13 Sep Growing Washington Retailers’ Competitiveness
Kent-based outdoor apparel retailer REI is committed to protecting the great outdoors. Since 1976 REI has donated over $77 million non-profit partners who care for the environment, and more recently it has established a sustainability partnership with 66 of the brands it carries. Most impressively, all REI stores, distribution centers, and headquarters are powered by 100% renewable energy thanks to their use of solar panels and purchase of renewable energy certificates.
By using a slew of advanced data-gathering tools, Seattle-based athletics retailer Brooks Running uses technology to create the best-researched and engineered running shoes on the market. Brooks is also a leader in environmental sustainability, and rigorously evaluates their greenhouse gas emissions and seeks innovative ways to reduce them. Brooks is a leader in Seattle’s Deep Green Building Pilot program, an initiative designed to push companies to meet exacting sustainability and energy efficiency standards. Just as important, Brooks Running scored the best of all major shoes manufacturers on an ethical manufacture study, so you can truly feel good about owning a pair of their shoes.
Washington-based retailers like REI and Brooks Running are well-known and loved across the country, and are leading the way in fields like sustainability and retail innovation. Washington state retailers’ success depends on their ability to competitively export products while leveraging global supply chains to create affordable goods that can be sold across the country and the world. High tariffs on apparel imports, e-commerce barriers, and other trade obstacles reduce our retailers’ competitiveness. We need to create an environment that allows retailers to thrive so that they can continue to provide jobs and bring economic growth to our local communities.
Retailers large and small provide more than just sales associates jobs; they bring an array of careers to Washington state. Many of these positions are high-paying and require a high level-of training or education such as jobs in marketing, merchandising, finance, design, logistics, testing, research and development and other fields.
Tariffs on apparel are one of the hurdles that impede our retailers’ success. Protectionist leftovers from 1930s, these tariffs ineffectively tried to protect American industries during a time when our apparel manufacturing sector was much larger. But now that approximately 99% of clothes and shoes purchased by Americans are produced abroad, these tariffs only serve to drive up prices for local businesses and consumers. These tariffs are not small, and are very tough. For instance, a luxury product like a cashmere sweater only faces a 4% tariff, while necessities like affordable sweaters made from synthetic fibers are taxed at 32%, weather-resistant children’s shoes incur a 48% tariff, and children’s sneakers are taxed at a jaw-dropping 65% or more. This practice hits low-income households hardest, reducing their access to basics like shoes or warm clothes.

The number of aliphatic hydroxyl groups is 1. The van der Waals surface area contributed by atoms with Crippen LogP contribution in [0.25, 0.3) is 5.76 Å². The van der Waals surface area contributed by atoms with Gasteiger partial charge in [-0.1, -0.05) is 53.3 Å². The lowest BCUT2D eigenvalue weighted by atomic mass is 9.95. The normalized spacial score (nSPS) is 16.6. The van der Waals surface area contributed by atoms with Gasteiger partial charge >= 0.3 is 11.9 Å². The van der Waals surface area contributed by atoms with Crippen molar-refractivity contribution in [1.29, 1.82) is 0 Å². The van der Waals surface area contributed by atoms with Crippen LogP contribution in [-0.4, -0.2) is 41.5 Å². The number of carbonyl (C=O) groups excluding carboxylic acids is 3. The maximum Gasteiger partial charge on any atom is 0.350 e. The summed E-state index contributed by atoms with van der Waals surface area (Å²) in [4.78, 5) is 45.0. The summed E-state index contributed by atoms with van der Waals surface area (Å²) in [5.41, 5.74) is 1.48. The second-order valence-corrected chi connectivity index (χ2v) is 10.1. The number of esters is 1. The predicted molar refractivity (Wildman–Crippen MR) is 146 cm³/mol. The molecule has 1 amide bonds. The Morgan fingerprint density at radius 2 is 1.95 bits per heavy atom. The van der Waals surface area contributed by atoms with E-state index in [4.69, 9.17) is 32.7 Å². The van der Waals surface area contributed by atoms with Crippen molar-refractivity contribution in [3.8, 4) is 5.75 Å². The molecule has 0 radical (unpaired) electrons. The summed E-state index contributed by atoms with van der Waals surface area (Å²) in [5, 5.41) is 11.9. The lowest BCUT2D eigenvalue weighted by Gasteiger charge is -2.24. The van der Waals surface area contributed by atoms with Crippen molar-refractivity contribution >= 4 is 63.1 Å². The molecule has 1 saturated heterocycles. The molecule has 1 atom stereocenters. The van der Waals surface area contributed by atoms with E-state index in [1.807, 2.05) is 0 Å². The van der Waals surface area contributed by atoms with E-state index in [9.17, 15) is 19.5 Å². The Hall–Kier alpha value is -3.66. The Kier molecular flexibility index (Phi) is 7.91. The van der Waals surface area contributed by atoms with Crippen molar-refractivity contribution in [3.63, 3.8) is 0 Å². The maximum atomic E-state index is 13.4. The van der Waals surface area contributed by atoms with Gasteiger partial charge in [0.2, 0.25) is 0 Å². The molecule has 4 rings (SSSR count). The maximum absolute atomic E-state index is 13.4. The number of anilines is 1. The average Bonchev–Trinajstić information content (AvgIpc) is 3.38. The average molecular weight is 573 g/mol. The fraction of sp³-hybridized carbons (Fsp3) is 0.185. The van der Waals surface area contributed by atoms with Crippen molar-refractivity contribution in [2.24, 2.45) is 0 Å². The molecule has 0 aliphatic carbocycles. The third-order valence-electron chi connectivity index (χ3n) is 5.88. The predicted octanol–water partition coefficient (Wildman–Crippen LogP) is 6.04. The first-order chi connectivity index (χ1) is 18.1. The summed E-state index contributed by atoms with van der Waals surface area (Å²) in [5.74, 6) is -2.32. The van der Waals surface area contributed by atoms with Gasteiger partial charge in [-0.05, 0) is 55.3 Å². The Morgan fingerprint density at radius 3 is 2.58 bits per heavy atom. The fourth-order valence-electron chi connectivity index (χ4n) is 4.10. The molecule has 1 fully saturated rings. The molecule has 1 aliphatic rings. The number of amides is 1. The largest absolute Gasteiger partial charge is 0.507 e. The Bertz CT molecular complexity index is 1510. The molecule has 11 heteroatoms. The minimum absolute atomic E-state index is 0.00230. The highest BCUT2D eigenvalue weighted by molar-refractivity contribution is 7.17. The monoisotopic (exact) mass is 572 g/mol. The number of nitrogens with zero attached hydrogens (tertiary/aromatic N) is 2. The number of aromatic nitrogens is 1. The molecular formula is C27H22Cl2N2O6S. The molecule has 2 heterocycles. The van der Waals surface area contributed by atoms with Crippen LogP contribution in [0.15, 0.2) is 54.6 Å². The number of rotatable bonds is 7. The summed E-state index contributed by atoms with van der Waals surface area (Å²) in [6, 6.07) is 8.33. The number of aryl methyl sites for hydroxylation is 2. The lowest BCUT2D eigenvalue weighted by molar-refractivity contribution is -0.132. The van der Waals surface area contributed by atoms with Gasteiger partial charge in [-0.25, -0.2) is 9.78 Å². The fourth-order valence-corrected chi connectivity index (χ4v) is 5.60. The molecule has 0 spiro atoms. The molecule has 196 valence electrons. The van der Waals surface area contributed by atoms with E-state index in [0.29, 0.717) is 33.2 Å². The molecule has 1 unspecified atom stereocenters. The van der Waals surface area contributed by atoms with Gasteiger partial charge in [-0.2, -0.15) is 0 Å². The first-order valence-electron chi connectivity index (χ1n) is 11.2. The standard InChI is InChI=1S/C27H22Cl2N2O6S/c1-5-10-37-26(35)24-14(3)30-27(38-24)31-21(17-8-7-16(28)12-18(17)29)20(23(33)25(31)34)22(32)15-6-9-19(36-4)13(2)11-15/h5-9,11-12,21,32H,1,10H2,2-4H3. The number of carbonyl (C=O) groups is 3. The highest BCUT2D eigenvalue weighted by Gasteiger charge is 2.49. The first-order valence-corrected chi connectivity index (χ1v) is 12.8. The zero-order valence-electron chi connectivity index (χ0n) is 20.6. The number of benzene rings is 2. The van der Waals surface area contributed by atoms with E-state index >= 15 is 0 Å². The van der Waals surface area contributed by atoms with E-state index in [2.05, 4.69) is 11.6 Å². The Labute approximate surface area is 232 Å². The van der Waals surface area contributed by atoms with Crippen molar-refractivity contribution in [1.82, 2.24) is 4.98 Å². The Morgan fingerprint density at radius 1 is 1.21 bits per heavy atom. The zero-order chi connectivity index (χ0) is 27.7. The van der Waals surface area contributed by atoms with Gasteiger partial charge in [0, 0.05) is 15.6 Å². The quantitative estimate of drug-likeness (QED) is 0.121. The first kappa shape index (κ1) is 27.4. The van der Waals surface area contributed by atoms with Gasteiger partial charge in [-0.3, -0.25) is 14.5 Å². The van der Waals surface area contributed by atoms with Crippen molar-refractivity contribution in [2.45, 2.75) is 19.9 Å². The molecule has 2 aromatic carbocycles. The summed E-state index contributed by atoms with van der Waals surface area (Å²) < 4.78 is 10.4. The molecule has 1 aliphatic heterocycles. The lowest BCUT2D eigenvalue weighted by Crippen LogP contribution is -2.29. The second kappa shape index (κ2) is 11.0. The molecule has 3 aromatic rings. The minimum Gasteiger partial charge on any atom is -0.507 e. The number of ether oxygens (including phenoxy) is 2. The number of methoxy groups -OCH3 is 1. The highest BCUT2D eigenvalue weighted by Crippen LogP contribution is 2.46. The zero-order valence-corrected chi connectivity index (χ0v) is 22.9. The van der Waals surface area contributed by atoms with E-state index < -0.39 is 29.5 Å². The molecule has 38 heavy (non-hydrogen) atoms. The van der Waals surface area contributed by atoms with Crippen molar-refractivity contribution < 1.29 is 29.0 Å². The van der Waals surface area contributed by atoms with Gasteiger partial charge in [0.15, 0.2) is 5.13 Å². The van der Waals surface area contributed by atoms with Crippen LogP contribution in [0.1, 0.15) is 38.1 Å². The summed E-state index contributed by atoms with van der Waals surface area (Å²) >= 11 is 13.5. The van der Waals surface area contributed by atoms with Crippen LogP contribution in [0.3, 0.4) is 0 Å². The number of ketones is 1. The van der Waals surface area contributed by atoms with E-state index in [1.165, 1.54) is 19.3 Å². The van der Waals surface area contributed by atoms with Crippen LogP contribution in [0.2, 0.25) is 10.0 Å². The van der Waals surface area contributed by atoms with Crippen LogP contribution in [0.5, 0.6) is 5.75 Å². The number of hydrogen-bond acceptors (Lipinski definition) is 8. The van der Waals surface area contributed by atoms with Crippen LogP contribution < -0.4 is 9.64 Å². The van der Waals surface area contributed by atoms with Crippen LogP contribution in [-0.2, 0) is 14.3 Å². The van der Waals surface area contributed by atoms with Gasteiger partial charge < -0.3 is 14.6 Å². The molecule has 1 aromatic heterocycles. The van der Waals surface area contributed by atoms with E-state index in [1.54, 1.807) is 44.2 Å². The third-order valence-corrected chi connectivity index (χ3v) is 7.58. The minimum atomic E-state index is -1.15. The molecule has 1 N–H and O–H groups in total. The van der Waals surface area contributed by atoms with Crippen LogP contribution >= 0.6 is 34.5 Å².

Washington state retailers were among early e-commerce pioneers, and have rightly become leaders in the fields of online marketing and trade, but this new frontier has the same trade barriers as traditional commerce, as well as its own unique set of hurdles. Limitations on a free and open internet prevent our retailers from reaching global customers, and thus maximizing their potential. Requirements to build data centers within every country a company wants to do business, instead of allowing free flows of data across borders, is inefficient and cost prohibitive for large and small U.S. retailers alike. Low de minimis thresholds (the purchase price above which customers must pay duties) reduces the competitiveness of Washington’s online retailers. For example, while U.S. customers only have to pay duties for orders over $800, Canadian customers must pay duties for purchases above only $20. In addition, foreign internet taxation on online orders further erodes U.S. e-commerce competitiveness.
Inefficient customs procedures are another obstacle in the path of our retailers. Goods can sit on docks, in customs offices, or similar holding areas for hours or days, slowing down the flow of goods, causing delays and raising costs for all parties involved. If our retailers are shipping perishable goods like Washington-grown crops, then these inefficiencies can ruin entire shipments.
There are a number of policy changes that can protect our retailers from these problems. First, we should to prioritize e-commerce in trade agreements and WTO rules. Online shopping is becoming more common every day, and our trade agreements need to reflect this global consumer shift. Similarly, we must ensure the free flow of data across borders. Washington retailers depend upon the internet to buy and sell their products via e-commerce and every online purchase requires the transfer of electronic information. Second, we need to lower import tariffs on many consumer goods. With local retailers and lower income consumers hardest hit by high tariffs, it’s vital that we break down these barriers. We can also boost the competitiveness of small and medium retail exporters by increasing the de minimis threshold for the low-value and low-risk packages that they typically buy and sell.
Washington’s dynamic retail companies are pillars of our thriving trade-based economy that make Washington state so successful. By supporting our retailers through policies that help them compete globally, hire more local talent, and continue to lead on retail and sustainability efforts, we can ensure our state is a global hub for trade and innovation.
By Jon Okun